- Feliks Tych31 July 1929 – 17 February 2015
Feliks Tych, who died on 17 February 2015, was a leading figure in Jewish life in Poland and was, from 1996 to 2007, director of the Jewish Historical Institute in Warsaw. Born in Warsaw, he grew up in Radomsko in central Poland, the ninth child of the owner of a metal works. The town was the site of the first ghetto to be established in the General Government after the German invasion of Poland in 1939. In the summer of 1942, his parents entrusted him to a non-Jewish friend who brought him secretly to Warsaw, where he survived on false documents as the 'orphaned' nephew of a Polish high-school teacher. His parents and siblings were murdered in Treblinka.
He studied history at the University of Warsaw and received his habilitation with a study of the left wing of the Polish Socialist Party during the First World War which was published as PPS-Lewica w latach wojny 1914–1918 ('The Polish Socialist Party—Left in the War Years, 1914–1918', 1960). He had already become a researcher at the archive of the Institute of the Polish Labour Movement and succeeded in convincing the Historical Institute of the Central Committee of the Polish Communist Party to publish a journal on social and labour history, the quarterly Z Pola Walki of which he became editor-in-chief. He was also subsequently employed by the Institute of History at the Polish Academy of Science. In 1966 he published a biographical study of the Polish revolutionary Julian Marchlewski co-authored with Horst Schumacher under the title Julian Marchlewski: Szkic biograficzny ('Julian Marchlewski: A Biographical Sketch').
He was dismissed from this post in the 'anti-Zionist' campaign of 1968 and also 'purged' from all other scholarly bodies, losing his position at Z Pola Walki. His wife, Lucyna, daughter of Jakub Berman, a key figure in the establishment of communist rule in Poland after 1944, lost her position as stage director. Tych continued his scholarly research as an 'independent writer', publishing three volumes of the letters from Rosa Luxemburg to Leon Jogiches under the title Listy do Leona Jogiches-Tyszki 1893–1914 ('Letters to Leon Jogiches-Tyszka', 1968–71). These made him well known outside Poland, and he became an honorary member of the International Conference of Labour and Social History, playing an active role in the conferences it organized in Linz in Austria. In the early 1970s he was again hired as a researcher at the archive of the Central Committee of the Polish [End Page 477] Communist Party. Here he became editor of the periodical Archiwum Ruchu Robotniczego. In 1970 he was granted the title of associate professor and in 1982 full professor.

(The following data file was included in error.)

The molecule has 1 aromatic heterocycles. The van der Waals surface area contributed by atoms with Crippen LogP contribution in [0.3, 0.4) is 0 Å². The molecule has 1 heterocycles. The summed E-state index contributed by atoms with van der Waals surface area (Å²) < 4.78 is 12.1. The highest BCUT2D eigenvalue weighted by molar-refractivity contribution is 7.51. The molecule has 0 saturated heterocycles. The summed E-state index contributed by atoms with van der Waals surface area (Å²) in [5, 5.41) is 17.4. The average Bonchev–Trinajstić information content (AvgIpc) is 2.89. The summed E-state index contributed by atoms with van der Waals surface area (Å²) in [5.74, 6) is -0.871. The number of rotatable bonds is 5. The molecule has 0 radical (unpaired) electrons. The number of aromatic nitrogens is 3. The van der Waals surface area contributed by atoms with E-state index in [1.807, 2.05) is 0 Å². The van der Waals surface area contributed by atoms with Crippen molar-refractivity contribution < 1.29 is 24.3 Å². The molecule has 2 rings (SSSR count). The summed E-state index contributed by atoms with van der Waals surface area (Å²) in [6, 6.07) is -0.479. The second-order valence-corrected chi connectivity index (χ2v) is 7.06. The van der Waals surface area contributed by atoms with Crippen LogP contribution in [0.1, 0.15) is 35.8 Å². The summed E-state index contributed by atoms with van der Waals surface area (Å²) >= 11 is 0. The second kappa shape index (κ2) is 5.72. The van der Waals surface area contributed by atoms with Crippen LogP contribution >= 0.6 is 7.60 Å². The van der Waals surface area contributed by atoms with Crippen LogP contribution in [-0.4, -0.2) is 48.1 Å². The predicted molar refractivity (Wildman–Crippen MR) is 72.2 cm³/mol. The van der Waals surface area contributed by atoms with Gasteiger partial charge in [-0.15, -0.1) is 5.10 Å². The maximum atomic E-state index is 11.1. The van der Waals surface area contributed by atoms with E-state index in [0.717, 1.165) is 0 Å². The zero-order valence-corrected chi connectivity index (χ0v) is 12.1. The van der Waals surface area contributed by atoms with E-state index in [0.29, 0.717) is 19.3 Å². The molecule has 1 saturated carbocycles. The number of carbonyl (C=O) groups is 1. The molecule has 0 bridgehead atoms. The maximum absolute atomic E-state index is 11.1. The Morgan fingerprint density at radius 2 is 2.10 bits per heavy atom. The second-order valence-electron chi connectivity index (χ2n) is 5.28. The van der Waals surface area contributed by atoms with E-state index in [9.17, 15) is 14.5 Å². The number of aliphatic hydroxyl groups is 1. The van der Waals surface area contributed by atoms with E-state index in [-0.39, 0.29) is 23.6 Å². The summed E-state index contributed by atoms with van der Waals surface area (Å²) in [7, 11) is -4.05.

As he grew older Tych became more interested in his Jewish background. This led him to take the position of director of the Jewish Historical Institute (Żydowski Instytut Historyczny; ŻIH). Here his expertise in the publishing of document collections gave a new impetus to publishing the rich archives of the ŻIH, above all the archive organized in the Warsaw ghetto by Emanuel Ringelblum. He also wrote a major study of the Holocaust, Długi cień Zagłady: Szkice historyczne ('The Long Shadow of the Holocaust: Historical Sketches', 1999). Among the other books on this topic which he wrote, edited, or co-edited are Facing the Nazi Genocide: Non-Jews and Jews in Europe (co-edited with Beate Kosmala, 2004), Pamięć: Historia Żydów polskich przed, w czasie i po Zagładzie (2004; published in English as Memory: History of Polish Jews Before, During and After the Holocaust, 2008), Widziałem Anioła Śmierci. Losy deportowanych Żydów polskich w ZSRR w latach II wojny światowej ('I Saw the Angel of Death: Experiences of Polish Jews deported to the USSR during the Second World War', co-edited with Maciej Siekierski, Magdalena Prokopowicz, and Adam Rok, 2006), and Kinder über den Holocaust: Fruhe Zeugnisse 1944–1948 ('Children on the Holocaust: Early Testimonies 1944–1948', co-edited with Alfons Kenkmann et al., 2008). Most recently he co-edited an extensive study of the history of the Jews in Poland since...